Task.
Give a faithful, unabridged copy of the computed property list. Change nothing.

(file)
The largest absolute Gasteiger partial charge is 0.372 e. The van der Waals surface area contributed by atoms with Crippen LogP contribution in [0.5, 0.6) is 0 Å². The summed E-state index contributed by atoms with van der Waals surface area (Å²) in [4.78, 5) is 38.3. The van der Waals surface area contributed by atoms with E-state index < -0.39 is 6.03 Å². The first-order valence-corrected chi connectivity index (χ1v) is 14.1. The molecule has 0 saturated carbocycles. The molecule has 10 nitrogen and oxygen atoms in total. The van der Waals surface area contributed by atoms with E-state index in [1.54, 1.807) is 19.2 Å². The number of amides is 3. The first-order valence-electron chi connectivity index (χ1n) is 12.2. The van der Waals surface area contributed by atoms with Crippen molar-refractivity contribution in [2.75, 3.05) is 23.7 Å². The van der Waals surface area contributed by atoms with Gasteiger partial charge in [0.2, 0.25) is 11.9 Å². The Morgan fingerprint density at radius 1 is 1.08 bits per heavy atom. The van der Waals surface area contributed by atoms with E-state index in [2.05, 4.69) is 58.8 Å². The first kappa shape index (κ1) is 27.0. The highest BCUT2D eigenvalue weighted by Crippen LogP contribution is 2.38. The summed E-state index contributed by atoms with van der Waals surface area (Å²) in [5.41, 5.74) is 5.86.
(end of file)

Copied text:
The largest absolute Gasteiger partial charge is 0.372 e. The van der Waals surface area contributed by atoms with Crippen LogP contribution in [0.5, 0.6) is 0 Å². The summed E-state index contributed by atoms with van der Waals surface area (Å²) in [4.78, 5) is 38.3. The van der Waals surface area contributed by atoms with E-state index < -0.39 is 6.03 Å². The first-order valence-corrected chi connectivity index (χ1v) is 14.1. The molecule has 0 saturated carbocycles. The molecule has 10 nitrogen and oxygen atoms in total. The van der Waals surface area contributed by atoms with E-state index in [1.54, 1.807) is 19.2 Å². The number of amides is 3. The first-order valence-electron chi connectivity index (χ1n) is 12.2. The van der Waals surface area contributed by atoms with Crippen molar-refractivity contribution in [2.75, 3.05) is 23.7 Å². The van der Waals surface area contributed by atoms with Gasteiger partial charge in [0.2, 0.25) is 11.9 Å². The Morgan fingerprint density at radius 1 is 1.08 bits per heavy atom. The van der Waals surface area contributed by atoms with E-state index in [2.05, 4.69) is 58.8 Å². The first kappa shape index (κ1) is 27.0. The highest BCUT2D eigenvalue weighted by Crippen LogP contribution is 2.38. The summed E-state index contributed by atoms with van der Waals surface area (Å²) in [5.41, 5.74) is 5.86.